Close the Door on Cabin Fever with an Introductory Flying Lesson from LetsGoFlying.com

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Many agree that this winter was the one of the worst in recorded history. Just as we were recovering from one significant snowstorm, another was on its way. But now spring is finally here, the weather’s getting warmer and the flowers are beginning to bloom. And what better way to get a good look at Mother Nature’s beauty than by enjoying the outdoors from new heights — from the pilot’s seat of an airplane.

“Whether you’ve dreamed of flying an airplane, or just want to view nature from a different perspective, taking an introductory flight is a fun, easy way to say goodbye to cabin fever.

Many agree that this winter was the one of the worst in recorded history. Just as we were recovering from one significant snowstorm, another was on its way. But now spring is finally here, the weather’s getting warmer and the flowers are beginning to bloom. And what better way to get a good look at Mother Nature’s beauty than by enjoying the outdoors from new heights — from the pilot’s seat of an airplane.

“Whether you’ve dreamed of flying an airplane, or just want to view nature from a different perspective, taking an introductory flight is a fun, easy way to say goodbye to cabin fever,” says Craig Fuller, president of the nonprofit Aircraft Owners and Pilots Association (AOPA).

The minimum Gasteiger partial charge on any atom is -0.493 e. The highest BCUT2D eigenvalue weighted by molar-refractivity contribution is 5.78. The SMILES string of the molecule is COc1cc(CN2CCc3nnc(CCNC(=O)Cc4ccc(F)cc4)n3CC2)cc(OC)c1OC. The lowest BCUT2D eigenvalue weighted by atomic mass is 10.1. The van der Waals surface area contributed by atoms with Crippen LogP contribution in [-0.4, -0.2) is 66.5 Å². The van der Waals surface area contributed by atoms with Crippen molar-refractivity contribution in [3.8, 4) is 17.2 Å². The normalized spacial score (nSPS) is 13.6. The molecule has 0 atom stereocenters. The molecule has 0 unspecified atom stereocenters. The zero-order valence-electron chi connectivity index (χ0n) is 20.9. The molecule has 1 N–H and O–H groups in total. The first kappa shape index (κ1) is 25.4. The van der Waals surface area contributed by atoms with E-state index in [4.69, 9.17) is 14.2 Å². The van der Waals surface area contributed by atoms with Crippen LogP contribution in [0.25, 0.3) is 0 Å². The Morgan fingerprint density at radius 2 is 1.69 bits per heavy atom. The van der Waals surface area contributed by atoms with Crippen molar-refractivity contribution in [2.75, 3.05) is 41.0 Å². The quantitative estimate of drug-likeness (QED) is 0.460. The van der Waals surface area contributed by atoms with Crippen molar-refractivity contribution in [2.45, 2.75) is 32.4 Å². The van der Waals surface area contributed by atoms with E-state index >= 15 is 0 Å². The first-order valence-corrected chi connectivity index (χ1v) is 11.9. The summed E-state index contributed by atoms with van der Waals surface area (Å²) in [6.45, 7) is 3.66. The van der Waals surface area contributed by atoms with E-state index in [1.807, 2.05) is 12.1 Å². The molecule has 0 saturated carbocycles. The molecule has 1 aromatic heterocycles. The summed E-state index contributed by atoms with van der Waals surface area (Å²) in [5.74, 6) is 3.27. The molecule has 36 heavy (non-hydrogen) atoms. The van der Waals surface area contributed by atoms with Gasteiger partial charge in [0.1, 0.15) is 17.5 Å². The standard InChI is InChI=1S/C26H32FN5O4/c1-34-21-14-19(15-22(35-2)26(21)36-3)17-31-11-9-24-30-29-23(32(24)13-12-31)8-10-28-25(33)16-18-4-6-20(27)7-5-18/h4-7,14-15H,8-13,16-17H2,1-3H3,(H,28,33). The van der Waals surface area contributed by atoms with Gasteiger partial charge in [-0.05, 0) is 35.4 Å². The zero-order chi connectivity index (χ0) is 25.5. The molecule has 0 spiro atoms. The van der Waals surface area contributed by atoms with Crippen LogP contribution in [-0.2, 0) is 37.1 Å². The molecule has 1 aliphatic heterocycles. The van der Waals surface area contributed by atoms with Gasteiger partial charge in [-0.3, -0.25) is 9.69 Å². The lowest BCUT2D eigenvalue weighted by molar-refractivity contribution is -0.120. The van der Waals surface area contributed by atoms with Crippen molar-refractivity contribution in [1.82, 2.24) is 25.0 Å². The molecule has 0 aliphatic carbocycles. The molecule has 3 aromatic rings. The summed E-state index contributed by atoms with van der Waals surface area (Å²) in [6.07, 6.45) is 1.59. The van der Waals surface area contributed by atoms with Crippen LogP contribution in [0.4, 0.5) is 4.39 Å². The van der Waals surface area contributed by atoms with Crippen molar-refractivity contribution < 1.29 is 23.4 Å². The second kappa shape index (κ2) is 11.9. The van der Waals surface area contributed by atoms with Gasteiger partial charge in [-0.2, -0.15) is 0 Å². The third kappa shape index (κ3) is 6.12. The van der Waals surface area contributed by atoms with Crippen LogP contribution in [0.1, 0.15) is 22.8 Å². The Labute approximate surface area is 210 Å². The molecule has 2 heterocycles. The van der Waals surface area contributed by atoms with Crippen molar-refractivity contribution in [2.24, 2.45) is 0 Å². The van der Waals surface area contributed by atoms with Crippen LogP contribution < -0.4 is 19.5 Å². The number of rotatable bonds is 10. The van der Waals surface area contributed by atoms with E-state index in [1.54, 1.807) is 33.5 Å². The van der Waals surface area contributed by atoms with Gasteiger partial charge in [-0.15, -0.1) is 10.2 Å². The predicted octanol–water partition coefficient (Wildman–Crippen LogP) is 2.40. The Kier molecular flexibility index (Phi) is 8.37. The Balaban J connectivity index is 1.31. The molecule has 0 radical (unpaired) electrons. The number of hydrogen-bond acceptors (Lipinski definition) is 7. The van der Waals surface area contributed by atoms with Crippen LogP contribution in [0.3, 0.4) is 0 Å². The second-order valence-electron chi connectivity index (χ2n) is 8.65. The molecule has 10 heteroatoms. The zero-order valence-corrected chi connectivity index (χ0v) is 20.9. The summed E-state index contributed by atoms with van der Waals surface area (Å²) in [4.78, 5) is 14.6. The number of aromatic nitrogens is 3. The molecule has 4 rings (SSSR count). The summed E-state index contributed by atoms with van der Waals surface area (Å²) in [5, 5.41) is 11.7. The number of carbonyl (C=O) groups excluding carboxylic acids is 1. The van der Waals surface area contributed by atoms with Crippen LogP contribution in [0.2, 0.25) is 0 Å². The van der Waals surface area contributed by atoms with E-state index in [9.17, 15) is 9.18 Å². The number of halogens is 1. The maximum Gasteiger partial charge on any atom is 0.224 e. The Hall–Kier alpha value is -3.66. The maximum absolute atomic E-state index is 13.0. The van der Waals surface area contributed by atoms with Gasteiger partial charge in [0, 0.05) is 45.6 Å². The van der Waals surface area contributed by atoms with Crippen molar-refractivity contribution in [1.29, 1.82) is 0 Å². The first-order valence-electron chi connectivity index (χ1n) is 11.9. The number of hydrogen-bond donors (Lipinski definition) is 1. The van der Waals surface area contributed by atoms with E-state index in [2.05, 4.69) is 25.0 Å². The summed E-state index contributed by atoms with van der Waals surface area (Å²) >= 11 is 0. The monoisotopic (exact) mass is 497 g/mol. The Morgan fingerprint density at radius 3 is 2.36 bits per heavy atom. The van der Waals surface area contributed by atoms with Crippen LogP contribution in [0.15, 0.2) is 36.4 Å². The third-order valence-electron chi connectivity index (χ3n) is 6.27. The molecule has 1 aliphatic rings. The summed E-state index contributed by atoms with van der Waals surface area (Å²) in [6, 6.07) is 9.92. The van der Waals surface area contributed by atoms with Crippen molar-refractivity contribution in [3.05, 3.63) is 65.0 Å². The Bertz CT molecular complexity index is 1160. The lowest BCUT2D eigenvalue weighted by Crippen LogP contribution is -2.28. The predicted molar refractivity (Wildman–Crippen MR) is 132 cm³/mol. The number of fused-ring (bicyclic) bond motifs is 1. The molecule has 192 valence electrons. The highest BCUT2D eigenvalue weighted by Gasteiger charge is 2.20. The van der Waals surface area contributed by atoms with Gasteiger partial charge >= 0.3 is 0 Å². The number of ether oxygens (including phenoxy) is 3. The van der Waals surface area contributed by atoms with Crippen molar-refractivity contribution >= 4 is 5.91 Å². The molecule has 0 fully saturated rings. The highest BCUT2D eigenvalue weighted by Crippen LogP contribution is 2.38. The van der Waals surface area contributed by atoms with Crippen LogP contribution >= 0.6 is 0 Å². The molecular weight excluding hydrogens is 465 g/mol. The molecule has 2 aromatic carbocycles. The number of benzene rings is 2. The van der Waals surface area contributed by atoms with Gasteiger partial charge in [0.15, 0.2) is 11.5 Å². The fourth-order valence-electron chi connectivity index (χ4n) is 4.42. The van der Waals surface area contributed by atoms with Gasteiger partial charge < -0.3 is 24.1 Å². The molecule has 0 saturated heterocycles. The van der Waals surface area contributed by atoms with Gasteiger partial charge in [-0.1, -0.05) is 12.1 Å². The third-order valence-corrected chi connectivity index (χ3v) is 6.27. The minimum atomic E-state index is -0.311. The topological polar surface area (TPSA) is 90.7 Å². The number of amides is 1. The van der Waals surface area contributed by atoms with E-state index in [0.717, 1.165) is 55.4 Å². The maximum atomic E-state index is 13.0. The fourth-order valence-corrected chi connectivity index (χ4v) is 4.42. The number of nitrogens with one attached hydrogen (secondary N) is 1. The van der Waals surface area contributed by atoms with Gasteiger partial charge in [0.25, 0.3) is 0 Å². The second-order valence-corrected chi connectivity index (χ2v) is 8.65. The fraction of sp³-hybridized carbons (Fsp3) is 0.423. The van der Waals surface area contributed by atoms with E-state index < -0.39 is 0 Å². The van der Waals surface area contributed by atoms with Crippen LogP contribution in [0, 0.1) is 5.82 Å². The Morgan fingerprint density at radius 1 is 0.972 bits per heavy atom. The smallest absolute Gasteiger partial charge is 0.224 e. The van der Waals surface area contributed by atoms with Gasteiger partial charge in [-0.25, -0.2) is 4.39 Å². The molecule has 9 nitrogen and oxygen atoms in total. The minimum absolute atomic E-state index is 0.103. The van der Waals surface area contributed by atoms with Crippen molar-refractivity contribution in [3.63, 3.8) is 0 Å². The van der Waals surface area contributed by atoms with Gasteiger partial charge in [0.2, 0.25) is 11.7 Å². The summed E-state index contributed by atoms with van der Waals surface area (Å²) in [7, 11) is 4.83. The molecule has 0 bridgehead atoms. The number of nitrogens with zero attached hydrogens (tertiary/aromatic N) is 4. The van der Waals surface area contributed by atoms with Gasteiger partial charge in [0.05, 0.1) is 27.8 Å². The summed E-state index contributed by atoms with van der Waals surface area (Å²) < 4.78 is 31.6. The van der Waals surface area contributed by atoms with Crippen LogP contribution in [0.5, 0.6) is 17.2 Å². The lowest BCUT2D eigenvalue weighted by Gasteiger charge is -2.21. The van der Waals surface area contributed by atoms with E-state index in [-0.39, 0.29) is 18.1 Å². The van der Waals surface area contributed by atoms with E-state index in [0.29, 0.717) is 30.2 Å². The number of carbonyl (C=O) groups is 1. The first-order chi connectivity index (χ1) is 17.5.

It all starts with Let’s Go Flying, a learn-to-fly program sponsored by AOPA, where you’ll actually fly an airplane under the direction of an FAA-licensed flight instructor. You’ll sit in the pilot’s seat, take the controls, taxi out to the runway and finally pull back on the yoke as you take off and soar into the wild blue yonder.

Just go to the Let’s Go Flying website, http://www.letsgoflying.com, where you’ll find a database of more than 3,500 flight schools. Many offer introductory flights for about $99; just enter your zip code to find the one closest to you. Plus, the site is jam-packed with everything you need to know about earning a private pilot’s certificate.

“There’s nothing like the freedom of flight,” notes Fuller. “And at this time of year the view from 3,000 feet is simply incredible.”

With more than 415,000 members, the Aircraft Owners and Pilots Association represents nearly three-quarters of all U.S. pilots. Since 1939, AOPA has represented the interests of general aviation, which covers all flying except the scheduled airlines and the military. Its headquarters are in Frederick, Md.

EDITOR’S NOTE: If you’d like to speak with an expert about learning to fly or AOPA’s national Let’s Go Flying learn-to-fly program, contact Nicole Lasorda (nicole (at) bartgil (dot) com; 215-592-8601) or Jo Ann Guear (joann (at) bartgil (dot) com; 215-592-8601).

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Jo Ann Guear

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